Academic journal article Capital & Class

Labour and the State in China's Passive Revolution

Academic journal article Capital & Class

Labour and the State in China's Passive Revolution

Article excerpt

Introduction

The ongoing capitalist restoration in China has drawn millions of Chinese workers into the networks of global production. Few scholars would deny in principle that the emergence of a working-class movement in China would have a profound impact on the nature of the contemporary global division of labour. In general, however, workers, their organisations and their spheres of action have historically been for the most part overwhelmingly nationally bounded. Their actions are only considered to be 'internationally significant' when they somehow succeed in transgressing national boundaries: when, for example, national unions engage with international institutions, or when workers succeed in forging solidaristic relationships with workers in other countries. Certainly, much valuable research has been carried out along these lines of inquiry, and this has greatly contributed to our understanding of the dynamic relationship between labour as an active social agent and the potential for transformations within the global political economy. Yet the examination of the strategies of the highest echelons of labour bureaucracies, or of those elements of organised labour best positioned to transcend national boundaries, risks neglecting the wider transformative role of labour movements. There has been little progress in terms of empirical examination and theorisation of the actual role workers' struggles have played in the ongoing transformation of the global capitalist system. The challenges are all the greater when it comes to examining labour in China, where it is quite difficult to empirically identify an independent labour movement so to speak, and where the barriers to the emergence of a working-class consciousness are manifold. Beyond academia also, China's official corporatist union structure is largely shunned by the international labour community as a tool of the state. From this perspective, we can quite understand the neglect of the potential transformative agency of China's working class. To some extent, this is an outcome of an analytical approach that seeks evidence of a 'class-in-itself' with an identifiable organisational labour movement structure.

This article seeks to offer an alternative approach to analysing the dynamics between labour and global capitalism by adopting Antonio Gramsci's concept of 'passive revolution'. The utility of the concept of passive revolution is demonstrated first by a critical examination of recent attempts to analyse the world-historical relationship between workers' struggles and global capitalist development. In particular, Beverly Silver's theorisation of the relationship between labour and the spatial and temporal dimensions of global capitalist restructuring is critiqued for its failure to systematically analyse the role of the state in mediating between global capital and global labour. It thereby charts an overly deterministic relationship between the objective processes of global capitalist industrialisation and the responses of workers. It is necessary, therefore, to focus on the dynamic nature of state-society relations, and specifically, on the role of labour within those relations. Analysis of the Chinese case shows that whilst in recent years China has witnessed a significant degree of spontaneous and unorganised labour unrest, the state has been highly active in seeking to forestall the emergence of a politically conscious organised labour movement. However, in carrying out a 'revolution from above', the state has also facilitated developments that may potentially undermine Chinas present mode of insertion into global production networks as 'workshop of the world', and the role of China as a 'spatial fix' for global capital. However, the point here is not simply that the state plays an important role in intervening between global capital and global labour. Rather, this 'revolution from above', as an attempt to forestall the disruptive emergence of new labour subjectivities, should be understood within the framework and the specificity of the international states system. …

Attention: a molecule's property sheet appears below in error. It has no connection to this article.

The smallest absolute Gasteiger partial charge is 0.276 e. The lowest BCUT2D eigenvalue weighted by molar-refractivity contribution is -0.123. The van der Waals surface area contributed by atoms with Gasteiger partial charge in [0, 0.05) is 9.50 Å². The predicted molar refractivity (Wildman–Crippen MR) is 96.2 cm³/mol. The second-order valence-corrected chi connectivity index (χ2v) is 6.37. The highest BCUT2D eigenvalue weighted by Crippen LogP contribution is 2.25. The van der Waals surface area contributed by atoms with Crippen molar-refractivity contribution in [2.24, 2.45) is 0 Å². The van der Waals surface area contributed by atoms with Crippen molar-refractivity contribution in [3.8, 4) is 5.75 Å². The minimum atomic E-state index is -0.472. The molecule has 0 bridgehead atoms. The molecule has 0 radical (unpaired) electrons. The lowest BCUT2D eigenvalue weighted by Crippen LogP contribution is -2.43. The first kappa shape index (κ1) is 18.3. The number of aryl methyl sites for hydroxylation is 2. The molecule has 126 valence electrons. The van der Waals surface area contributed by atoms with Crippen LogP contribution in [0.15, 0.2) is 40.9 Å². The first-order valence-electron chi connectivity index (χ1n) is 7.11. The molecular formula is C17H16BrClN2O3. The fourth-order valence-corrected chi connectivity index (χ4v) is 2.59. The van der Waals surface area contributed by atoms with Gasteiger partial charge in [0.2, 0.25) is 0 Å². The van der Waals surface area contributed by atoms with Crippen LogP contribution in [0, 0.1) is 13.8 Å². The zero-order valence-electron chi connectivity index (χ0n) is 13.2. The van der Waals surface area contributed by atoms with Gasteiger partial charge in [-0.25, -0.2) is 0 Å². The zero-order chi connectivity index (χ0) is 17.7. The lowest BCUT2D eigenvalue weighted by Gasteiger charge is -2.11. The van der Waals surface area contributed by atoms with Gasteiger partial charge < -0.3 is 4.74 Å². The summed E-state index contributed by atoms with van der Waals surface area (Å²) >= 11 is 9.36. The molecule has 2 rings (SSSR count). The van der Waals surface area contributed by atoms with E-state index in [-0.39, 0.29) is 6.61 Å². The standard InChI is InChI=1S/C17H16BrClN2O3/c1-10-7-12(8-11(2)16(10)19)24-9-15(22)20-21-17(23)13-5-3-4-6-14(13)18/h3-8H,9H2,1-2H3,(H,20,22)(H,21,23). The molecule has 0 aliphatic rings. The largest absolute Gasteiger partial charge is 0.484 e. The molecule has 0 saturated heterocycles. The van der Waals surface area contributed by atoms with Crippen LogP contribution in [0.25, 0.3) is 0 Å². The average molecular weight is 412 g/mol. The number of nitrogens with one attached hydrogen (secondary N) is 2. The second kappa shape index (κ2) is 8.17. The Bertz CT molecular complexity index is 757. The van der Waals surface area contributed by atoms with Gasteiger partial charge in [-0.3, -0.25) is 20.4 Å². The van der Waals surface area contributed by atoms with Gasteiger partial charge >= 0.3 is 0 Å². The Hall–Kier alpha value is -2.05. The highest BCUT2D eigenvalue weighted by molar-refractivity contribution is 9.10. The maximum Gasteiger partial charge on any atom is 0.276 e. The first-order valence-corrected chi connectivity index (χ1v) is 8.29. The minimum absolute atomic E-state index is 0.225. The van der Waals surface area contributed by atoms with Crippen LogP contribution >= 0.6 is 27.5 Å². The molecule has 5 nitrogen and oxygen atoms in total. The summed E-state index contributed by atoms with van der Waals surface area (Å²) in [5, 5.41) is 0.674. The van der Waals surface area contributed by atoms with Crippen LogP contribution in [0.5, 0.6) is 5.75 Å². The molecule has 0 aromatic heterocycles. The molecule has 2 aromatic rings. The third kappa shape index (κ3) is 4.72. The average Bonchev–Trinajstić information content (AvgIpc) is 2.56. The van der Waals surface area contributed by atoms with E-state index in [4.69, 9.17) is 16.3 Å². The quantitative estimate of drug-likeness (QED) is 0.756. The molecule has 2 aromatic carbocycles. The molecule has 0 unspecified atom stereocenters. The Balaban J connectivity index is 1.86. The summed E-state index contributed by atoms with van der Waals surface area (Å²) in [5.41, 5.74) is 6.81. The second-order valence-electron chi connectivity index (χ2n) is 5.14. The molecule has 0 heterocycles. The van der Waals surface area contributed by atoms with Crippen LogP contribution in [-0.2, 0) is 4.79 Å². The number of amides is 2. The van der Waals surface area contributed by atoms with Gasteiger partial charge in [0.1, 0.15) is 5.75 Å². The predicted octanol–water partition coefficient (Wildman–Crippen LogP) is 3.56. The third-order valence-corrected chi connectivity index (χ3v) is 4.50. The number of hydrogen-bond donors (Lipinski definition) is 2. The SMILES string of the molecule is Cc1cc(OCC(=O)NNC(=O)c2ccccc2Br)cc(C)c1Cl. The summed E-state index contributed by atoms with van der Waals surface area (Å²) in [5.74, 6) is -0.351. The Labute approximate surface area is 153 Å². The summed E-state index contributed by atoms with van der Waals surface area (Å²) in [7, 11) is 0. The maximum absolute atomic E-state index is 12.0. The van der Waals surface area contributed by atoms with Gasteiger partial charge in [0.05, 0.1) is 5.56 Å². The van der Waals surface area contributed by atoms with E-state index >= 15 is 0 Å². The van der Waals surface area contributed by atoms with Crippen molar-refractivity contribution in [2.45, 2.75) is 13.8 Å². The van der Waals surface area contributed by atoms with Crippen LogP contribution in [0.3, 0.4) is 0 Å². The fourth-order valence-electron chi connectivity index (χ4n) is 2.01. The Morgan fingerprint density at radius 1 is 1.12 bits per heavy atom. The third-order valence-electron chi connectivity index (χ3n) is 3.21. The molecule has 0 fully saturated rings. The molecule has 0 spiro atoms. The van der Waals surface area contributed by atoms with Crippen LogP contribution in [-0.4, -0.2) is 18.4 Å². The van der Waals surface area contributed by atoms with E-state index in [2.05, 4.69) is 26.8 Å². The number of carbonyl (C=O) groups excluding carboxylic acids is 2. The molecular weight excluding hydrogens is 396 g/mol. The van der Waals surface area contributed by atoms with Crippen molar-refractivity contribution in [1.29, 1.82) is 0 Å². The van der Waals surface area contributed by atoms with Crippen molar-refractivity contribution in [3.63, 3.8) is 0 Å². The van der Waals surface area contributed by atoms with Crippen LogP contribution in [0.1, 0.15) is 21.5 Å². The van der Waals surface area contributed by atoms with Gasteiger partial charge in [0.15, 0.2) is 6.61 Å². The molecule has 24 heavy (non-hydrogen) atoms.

Search by... Author
Show... All Results Primary Sources Peer-reviewed

Oops!

An unknown error has occurred. Please click the button below to reload the page. If the problem persists, please try again in a little while.